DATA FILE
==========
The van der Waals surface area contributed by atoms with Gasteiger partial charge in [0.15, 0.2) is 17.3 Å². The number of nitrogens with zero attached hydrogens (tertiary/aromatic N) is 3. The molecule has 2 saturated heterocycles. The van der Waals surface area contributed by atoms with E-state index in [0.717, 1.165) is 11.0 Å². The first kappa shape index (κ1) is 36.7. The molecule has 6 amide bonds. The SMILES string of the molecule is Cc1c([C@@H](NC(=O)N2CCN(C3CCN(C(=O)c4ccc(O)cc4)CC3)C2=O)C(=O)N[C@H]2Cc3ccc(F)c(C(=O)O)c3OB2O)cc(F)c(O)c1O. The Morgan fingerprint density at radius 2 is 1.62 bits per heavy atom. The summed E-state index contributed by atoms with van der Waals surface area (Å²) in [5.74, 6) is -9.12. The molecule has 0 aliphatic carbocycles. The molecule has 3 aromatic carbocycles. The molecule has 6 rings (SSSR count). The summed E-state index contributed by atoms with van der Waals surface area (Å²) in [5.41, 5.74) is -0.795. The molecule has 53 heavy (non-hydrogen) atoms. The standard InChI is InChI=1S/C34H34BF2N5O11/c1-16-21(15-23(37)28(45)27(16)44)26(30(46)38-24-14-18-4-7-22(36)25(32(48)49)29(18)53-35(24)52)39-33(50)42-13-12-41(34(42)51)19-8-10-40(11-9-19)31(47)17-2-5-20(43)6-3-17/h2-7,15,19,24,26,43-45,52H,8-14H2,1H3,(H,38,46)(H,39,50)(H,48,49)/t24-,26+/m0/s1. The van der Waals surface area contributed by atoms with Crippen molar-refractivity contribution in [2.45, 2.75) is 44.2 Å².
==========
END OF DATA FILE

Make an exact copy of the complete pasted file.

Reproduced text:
The van der Waals surface area contributed by atoms with Gasteiger partial charge in [0.15, 0.2) is 17.3 Å². The number of nitrogens with zero attached hydrogens (tertiary/aromatic N) is 3. The molecule has 2 saturated heterocycles. The van der Waals surface area contributed by atoms with E-state index in [0.717, 1.165) is 11.0 Å². The first kappa shape index (κ1) is 36.7. The molecule has 6 amide bonds. The SMILES string of the molecule is Cc1c([C@@H](NC(=O)N2CCN(C3CCN(C(=O)c4ccc(O)cc4)CC3)C2=O)C(=O)N[C@H]2Cc3ccc(F)c(C(=O)O)c3OB2O)cc(F)c(O)c1O. The Morgan fingerprint density at radius 2 is 1.62 bits per heavy atom. The summed E-state index contributed by atoms with van der Waals surface area (Å²) in [5.74, 6) is -9.12. The molecule has 0 aliphatic carbocycles. The molecule has 3 aromatic carbocycles. The molecule has 6 rings (SSSR count). The summed E-state index contributed by atoms with van der Waals surface area (Å²) in [5.41, 5.74) is -0.795. The molecule has 53 heavy (non-hydrogen) atoms. The standard InChI is InChI=1S/C34H34BF2N5O11/c1-16-21(15-23(37)28(45)27(16)44)26(30(46)38-24-14-18-4-7-22(36)25(32(48)49)29(18)53-35(24)52)39-33(50)42-13-12-41(34(42)51)19-8-10-40(11-9-19)31(47)17-2-5-20(43)6-3-17/h2-7,15,19,24,26,43-45,52H,8-14H2,1H3,(H,38,46)(H,39,50)(H,48,49)/t24-,26+/m0/s1. The van der Waals surface area contributed by atoms with Crippen molar-refractivity contribution in [2.45, 2.75) is 44.2 Å².